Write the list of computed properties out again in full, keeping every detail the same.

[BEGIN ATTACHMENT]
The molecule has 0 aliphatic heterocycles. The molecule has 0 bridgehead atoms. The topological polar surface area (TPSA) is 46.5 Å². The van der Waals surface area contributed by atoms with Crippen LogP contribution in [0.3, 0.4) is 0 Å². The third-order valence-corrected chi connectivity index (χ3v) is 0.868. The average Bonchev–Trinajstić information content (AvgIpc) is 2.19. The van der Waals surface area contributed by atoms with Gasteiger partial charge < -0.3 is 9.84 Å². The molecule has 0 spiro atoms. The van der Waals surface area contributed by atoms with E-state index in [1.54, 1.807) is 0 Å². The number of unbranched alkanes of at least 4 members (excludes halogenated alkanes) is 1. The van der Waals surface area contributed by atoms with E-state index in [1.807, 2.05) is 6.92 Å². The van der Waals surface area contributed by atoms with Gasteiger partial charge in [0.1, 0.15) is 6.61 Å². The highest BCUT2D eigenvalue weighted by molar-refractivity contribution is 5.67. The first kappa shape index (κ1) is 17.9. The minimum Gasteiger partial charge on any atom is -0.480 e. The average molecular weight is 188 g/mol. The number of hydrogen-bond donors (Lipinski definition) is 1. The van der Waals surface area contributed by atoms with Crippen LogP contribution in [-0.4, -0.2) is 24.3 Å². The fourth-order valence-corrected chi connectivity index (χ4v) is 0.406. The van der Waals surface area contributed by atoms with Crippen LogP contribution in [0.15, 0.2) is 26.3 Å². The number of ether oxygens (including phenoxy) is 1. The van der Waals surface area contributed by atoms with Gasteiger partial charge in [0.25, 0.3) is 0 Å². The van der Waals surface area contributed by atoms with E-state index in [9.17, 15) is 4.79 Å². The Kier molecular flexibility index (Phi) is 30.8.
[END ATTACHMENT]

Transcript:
The molecule has 0 aliphatic heterocycles. The molecule has 0 bridgehead atoms. The topological polar surface area (TPSA) is 46.5 Å². The van der Waals surface area contributed by atoms with Crippen LogP contribution in [0.3, 0.4) is 0 Å². The third-order valence-corrected chi connectivity index (χ3v) is 0.868. The average Bonchev–Trinajstić information content (AvgIpc) is 2.19. The van der Waals surface area contributed by atoms with Gasteiger partial charge < -0.3 is 9.84 Å². The molecule has 0 spiro atoms. The van der Waals surface area contributed by atoms with E-state index in [1.54, 1.807) is 0 Å². The number of unbranched alkanes of at least 4 members (excludes halogenated alkanes) is 1. The van der Waals surface area contributed by atoms with E-state index in [1.807, 2.05) is 6.92 Å². The van der Waals surface area contributed by atoms with Gasteiger partial charge in [0.1, 0.15) is 6.61 Å². The highest BCUT2D eigenvalue weighted by molar-refractivity contribution is 5.67. The first kappa shape index (κ1) is 17.9. The minimum Gasteiger partial charge on any atom is -0.480 e. The average molecular weight is 188 g/mol. The number of hydrogen-bond donors (Lipinski definition) is 1. The van der Waals surface area contributed by atoms with Crippen LogP contribution in [-0.4, -0.2) is 24.3 Å². The fourth-order valence-corrected chi connectivity index (χ4v) is 0.406. The van der Waals surface area contributed by atoms with Crippen LogP contribution in [0.15, 0.2) is 26.3 Å². The number of ether oxygens (including phenoxy) is 1. The van der Waals surface area contributed by atoms with Gasteiger partial charge in [0.25, 0.3) is 0 Å². The van der Waals surface area contributed by atoms with E-state index in [9.17, 15) is 4.79 Å². The Kier molecular flexibility index (Phi) is 30.8.